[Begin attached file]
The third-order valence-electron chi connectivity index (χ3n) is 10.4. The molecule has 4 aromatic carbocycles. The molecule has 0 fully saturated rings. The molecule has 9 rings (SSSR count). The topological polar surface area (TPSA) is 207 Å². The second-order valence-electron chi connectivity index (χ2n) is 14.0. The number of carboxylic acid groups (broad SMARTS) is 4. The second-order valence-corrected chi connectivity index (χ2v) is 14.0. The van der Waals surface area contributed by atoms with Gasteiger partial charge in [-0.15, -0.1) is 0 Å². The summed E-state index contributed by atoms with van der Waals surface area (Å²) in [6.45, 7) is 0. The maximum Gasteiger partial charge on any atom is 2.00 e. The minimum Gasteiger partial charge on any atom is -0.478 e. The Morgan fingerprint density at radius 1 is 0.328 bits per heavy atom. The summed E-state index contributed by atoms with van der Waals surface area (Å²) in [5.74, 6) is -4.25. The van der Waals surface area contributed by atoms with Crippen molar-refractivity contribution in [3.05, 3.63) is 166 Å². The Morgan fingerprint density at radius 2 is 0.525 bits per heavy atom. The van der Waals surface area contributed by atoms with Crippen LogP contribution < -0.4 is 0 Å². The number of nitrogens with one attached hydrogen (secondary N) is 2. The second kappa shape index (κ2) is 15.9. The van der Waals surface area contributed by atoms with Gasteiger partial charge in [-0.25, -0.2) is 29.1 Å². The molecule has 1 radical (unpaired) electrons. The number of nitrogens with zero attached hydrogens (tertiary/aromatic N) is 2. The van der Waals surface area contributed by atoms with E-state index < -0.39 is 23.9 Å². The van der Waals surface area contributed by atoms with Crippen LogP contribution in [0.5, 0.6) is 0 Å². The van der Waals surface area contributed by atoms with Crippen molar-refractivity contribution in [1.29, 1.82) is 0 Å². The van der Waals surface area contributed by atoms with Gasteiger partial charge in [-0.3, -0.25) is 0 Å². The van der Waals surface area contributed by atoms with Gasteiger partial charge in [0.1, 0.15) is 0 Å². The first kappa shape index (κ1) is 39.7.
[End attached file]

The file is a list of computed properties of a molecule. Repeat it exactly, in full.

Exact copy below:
The third-order valence-electron chi connectivity index (χ3n) is 10.4. The molecule has 4 aromatic carbocycles. The molecule has 0 fully saturated rings. The molecule has 9 rings (SSSR count). The topological polar surface area (TPSA) is 207 Å². The second-order valence-electron chi connectivity index (χ2n) is 14.0. The number of carboxylic acid groups (broad SMARTS) is 4. The second-order valence-corrected chi connectivity index (χ2v) is 14.0. The van der Waals surface area contributed by atoms with Gasteiger partial charge in [-0.15, -0.1) is 0 Å². The summed E-state index contributed by atoms with van der Waals surface area (Å²) in [6.45, 7) is 0. The maximum Gasteiger partial charge on any atom is 2.00 e. The minimum Gasteiger partial charge on any atom is -0.478 e. The Morgan fingerprint density at radius 1 is 0.328 bits per heavy atom. The summed E-state index contributed by atoms with van der Waals surface area (Å²) in [5.74, 6) is -4.25. The van der Waals surface area contributed by atoms with Crippen molar-refractivity contribution in [3.05, 3.63) is 166 Å². The Morgan fingerprint density at radius 2 is 0.525 bits per heavy atom. The van der Waals surface area contributed by atoms with Crippen LogP contribution < -0.4 is 0 Å². The number of nitrogens with one attached hydrogen (secondary N) is 2. The second kappa shape index (κ2) is 15.9. The van der Waals surface area contributed by atoms with Gasteiger partial charge in [-0.25, -0.2) is 29.1 Å². The molecule has 1 radical (unpaired) electrons. The number of nitrogens with zero attached hydrogens (tertiary/aromatic N) is 2. The van der Waals surface area contributed by atoms with E-state index < -0.39 is 23.9 Å². The van der Waals surface area contributed by atoms with Crippen LogP contribution in [0.5, 0.6) is 0 Å². The van der Waals surface area contributed by atoms with Crippen molar-refractivity contribution in [1.29, 1.82) is 0 Å². The van der Waals surface area contributed by atoms with Gasteiger partial charge in [-0.3, -0.25) is 0 Å². The van der Waals surface area contributed by atoms with Gasteiger partial charge in [0.1, 0.15) is 0 Å². The first kappa shape index (κ1) is 39.7.